Monday, May 4, 2015

Venture Capital Prices: Real or Make Believe?

Market efficiency and discounted cash flow analysis are important M&A concepts and tools. Their usefulness is questionable in the sometimes surreal realm of venture capital. Current venture capital valuation based on financing rounds keeps rising with the number of unicorns (private early stage firms with implied $1B+ values) at record levels. Reverse engineering the operating performance needed to justify such lofty values leads to some hard to believe let alone justify sales and margin estimates.

A possible explanation is the prices reflect the value of special downside protection features like liquidation preferences available to venture fund investors. The extra value for those features does not seem large enough to explain the huge current price run up.

This leads to another explanation; namely, the prices and implied values are an illusion. Unlike public shares you cannot short sell private investments if you believe they are overvalued. Absent short sales or some other mechanism prices take on a life of their own. All that is needed for a self fulfilling momentum based pricing cascade are optimistic investors and liquidity. The uptick in prices draws additional investors and the beat goes on. Disbelieving investors are unable to bet against the “excessive” prices. Thus, an apparent arbitrage opportunity goes unanswered.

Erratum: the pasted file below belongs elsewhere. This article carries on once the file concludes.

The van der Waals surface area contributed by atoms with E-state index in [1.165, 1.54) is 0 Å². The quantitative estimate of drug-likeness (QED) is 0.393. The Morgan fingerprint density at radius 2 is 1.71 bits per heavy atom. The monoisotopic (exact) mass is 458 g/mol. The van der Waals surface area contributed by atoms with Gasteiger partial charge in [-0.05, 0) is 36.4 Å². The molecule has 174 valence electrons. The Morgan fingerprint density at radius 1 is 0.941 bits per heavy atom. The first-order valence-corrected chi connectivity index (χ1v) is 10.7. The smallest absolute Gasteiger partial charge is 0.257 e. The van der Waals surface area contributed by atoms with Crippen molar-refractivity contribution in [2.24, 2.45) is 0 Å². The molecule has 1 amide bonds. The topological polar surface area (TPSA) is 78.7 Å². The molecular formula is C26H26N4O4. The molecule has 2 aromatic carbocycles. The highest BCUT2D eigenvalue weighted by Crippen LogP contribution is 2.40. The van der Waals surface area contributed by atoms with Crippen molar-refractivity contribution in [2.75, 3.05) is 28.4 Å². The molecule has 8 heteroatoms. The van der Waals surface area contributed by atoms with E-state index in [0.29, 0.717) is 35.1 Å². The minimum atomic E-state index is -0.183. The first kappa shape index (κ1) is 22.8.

It appears venture capital markets are inefficient-their prices do not reflect available information and views. Instead, they resemble lotteries-relatively low ticket prices for negative expected value investments with a large positively skewed payoff distribution. Venture funds and other investors are pressured to participate even at higher prices. They fear missing out in getting a winning ticket, and suffering a relative performance drop, which impacts their fund raising efforts. These types of one way markets can remain inefficient for long periods until some event occurs causing a revaluation. Optimistic momentum venture investors with sufficient liquidity will keep bidding up implied finding round valuations.

Interesting to see what values, if any, are realized once surviving start-ups are taken public and begin trading in a market where short sales are possible. I predict IPO investors will be in for a wild ride. Optimists will keep setting venture values until we run out of optimists. Sounds like a game of musical chairs-you do not want to be the last one standing when the music stops.


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